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Business risks facing mining and metals 2013–2014

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  • Business risks facing mining and metals 20132014

  • ContentsThe EY business risk radar formining and metals 3Executive summary 4The top 10 business risks 101. Capital allocation and access 112. Margin protection and productivity improvement 193. Resource nationalism 234. Social license to operate 275. Skills shortage 316. Price and currency volatility 36 7. Capital project execution 408. Sharing the benefi ts 449. Infrastructure access 4710. Threat of substitutes 50

    Top risks for commodities 54Under the radar 56

  • The EY business risk radar for mining and metals

    The risks closest to the center of the radar are those that pose the greatest challenges to the mining and metals sector in 2013 and into 2014.

    10. Thre

    at of substitutes

    9. Infrastr

    ucture access

    8. Sharin

    g the bene ts

    7. Capita

    l project execution

    6. Price a

    nd currency volatility

    5. Skills s

    hortage

    4. Social

    license to operate

    3. Resou

    rce nationalism

    2. Mar

    gin protection and prod

    uctivity improvement 1. C

    apital allocationand access

    Up from 2012 Same as 2012 New entryDown from 2012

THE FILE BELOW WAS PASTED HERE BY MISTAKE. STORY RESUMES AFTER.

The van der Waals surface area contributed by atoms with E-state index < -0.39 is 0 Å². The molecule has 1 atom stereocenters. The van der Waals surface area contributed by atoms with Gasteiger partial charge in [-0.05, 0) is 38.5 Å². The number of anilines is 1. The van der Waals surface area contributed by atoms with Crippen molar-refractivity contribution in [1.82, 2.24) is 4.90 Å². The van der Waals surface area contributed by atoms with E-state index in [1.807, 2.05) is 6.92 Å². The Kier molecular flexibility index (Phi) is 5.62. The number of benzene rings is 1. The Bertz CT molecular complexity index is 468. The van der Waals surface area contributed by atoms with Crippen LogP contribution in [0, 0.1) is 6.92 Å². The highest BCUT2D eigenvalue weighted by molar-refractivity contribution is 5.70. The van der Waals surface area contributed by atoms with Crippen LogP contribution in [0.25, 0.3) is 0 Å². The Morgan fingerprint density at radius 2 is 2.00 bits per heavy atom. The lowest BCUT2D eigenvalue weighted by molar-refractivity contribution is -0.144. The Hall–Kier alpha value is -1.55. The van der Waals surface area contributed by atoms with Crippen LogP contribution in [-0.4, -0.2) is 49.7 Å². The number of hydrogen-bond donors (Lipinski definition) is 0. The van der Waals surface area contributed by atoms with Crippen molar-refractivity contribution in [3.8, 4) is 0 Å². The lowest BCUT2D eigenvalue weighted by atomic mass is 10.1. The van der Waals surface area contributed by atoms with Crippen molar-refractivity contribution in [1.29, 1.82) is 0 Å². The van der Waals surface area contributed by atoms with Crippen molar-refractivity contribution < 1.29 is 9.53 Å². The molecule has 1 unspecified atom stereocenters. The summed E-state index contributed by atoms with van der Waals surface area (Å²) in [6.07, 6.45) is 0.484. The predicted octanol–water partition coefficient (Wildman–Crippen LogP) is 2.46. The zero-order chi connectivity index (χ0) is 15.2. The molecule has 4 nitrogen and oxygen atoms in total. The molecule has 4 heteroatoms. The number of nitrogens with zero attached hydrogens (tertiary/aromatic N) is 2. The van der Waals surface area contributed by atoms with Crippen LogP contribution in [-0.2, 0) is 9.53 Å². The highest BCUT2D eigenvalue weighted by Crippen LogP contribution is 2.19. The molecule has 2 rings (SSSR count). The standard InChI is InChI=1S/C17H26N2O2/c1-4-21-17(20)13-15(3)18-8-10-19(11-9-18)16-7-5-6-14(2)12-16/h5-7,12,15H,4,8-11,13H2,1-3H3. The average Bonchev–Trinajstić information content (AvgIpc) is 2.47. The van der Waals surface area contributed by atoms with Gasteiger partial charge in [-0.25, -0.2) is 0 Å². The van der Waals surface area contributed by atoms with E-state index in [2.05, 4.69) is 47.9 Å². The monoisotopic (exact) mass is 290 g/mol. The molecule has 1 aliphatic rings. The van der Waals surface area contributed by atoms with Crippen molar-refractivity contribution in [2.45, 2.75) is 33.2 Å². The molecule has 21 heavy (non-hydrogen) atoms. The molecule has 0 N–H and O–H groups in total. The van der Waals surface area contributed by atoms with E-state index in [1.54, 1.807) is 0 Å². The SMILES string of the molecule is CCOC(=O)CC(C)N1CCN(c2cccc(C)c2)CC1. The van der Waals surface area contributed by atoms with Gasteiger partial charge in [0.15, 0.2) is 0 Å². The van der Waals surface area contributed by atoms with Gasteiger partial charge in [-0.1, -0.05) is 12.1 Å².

• The business risk report Mining and metals 201320144

    The twin capital dilemmas of capital allocation and access to capital have rocketed to the top of the business risk list for mining and metals companies globally, up from number eight in 2012. These capital dilemmas are strategic risks that threaten the long-term growth prospects of the larger miners at one end of the sector, and the short-term survival of cash-strapped juniors at the other end.

    Risk 1a Majors learning to balance shareholder demands with long-term growth strategiesFor larger miners, the rapid decline in commodity prices in 2012, rampant cost infl ation and falling returns have created a mismatch between miners long-term investment horizons and the short-term return horizon of new yield-hungry shareholders in the sector.

    Many years of high growth in earnings, cash fl ows and capital appreciation have attracted a different group of investors to mining. These investors have short-term investment horizons and are not as comfortable with the sectors cyclical nature and its longer-term and often counter cyclical development, investment and return horizon. This raises the question of how to balance the demands of short-term shareholders with those investing for longer-term returns. There is a profound risk that the decisions taken by mining and metals companies today could damage their growth prospects, destroying shareholder value over the longer term.

    US$1 million in cash and equivalents on their balance sheets at 31 December 2012.

    Risk 2 Margin protection and productivity improvement A decade of higher prices has concealed the impact of rampant infl ation, falling productivity and poor capital discipline in the sector. In 2012, the softening of commodity prices in an environment of escalating costs had a major impact on bottom lines, resulting in signifi cant impairments and derating of company stock prices. A weak external environment and the lack of investor confi dence have heralded an industry-wide directional change from growth for growths sake towards long-term optimization of operating costs and capital allocation.